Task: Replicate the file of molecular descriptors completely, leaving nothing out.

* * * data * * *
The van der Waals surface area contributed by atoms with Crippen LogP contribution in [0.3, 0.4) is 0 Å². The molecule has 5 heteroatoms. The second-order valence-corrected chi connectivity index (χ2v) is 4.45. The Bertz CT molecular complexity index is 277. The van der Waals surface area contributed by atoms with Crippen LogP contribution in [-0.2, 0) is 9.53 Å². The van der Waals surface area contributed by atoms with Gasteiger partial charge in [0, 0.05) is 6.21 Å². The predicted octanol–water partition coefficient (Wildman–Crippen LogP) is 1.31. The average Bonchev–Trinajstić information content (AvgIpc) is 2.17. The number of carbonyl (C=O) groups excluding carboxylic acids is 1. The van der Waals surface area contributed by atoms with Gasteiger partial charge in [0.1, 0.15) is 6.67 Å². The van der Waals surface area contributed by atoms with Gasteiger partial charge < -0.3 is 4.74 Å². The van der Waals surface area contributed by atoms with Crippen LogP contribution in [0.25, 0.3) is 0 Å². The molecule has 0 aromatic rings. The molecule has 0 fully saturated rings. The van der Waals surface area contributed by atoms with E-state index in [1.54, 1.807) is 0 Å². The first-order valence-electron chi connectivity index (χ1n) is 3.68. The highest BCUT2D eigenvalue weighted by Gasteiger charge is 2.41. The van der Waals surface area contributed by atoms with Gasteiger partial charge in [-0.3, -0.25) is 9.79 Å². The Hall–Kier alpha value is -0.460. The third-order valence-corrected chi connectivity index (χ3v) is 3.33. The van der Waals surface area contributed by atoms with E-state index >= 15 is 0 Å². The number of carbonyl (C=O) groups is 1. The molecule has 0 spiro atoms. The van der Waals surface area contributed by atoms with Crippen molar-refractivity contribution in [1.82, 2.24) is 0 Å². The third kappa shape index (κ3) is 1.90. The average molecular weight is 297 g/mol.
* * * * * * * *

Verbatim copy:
The van der Waals surface area contributed by atoms with Crippen LogP contribution in [0.3, 0.4) is 0 Å². The molecule has 5 heteroatoms. The second-order valence-corrected chi connectivity index (χ2v) is 4.45. The Bertz CT molecular complexity index is 277. The van der Waals surface area contributed by atoms with Crippen LogP contribution in [-0.2, 0) is 9.53 Å². The van der Waals surface area contributed by atoms with Gasteiger partial charge in [0, 0.05) is 6.21 Å². The predicted octanol–water partition coefficient (Wildman–Crippen LogP) is 1.31. The average Bonchev–Trinajstić information content (AvgIpc) is 2.17. The number of carbonyl (C=O) groups excluding carboxylic acids is 1. The van der Waals surface area contributed by atoms with Gasteiger partial charge in [0.1, 0.15) is 6.67 Å². The van der Waals surface area contributed by atoms with Gasteiger partial charge < -0.3 is 4.74 Å². The van der Waals surface area contributed by atoms with Crippen LogP contribution in [0.25, 0.3) is 0 Å². The molecule has 0 aromatic rings. The molecule has 0 fully saturated rings. The van der Waals surface area contributed by atoms with E-state index in [1.54, 1.807) is 0 Å². The first-order valence-electron chi connectivity index (χ1n) is 3.68. The highest BCUT2D eigenvalue weighted by Gasteiger charge is 2.41. The van der Waals surface area contributed by atoms with Gasteiger partial charge in [-0.3, -0.25) is 9.79 Å². The Hall–Kier alpha value is -0.460. The third-order valence-corrected chi connectivity index (χ3v) is 3.33. The van der Waals surface area contributed by atoms with E-state index >= 15 is 0 Å². The number of carbonyl (C=O) groups is 1. The molecule has 0 spiro atoms. The van der Waals surface area contributed by atoms with Crippen molar-refractivity contribution in [1.82, 2.24) is 0 Å². The third kappa shape index (κ3) is 1.90. The average molecular weight is 297 g/mol.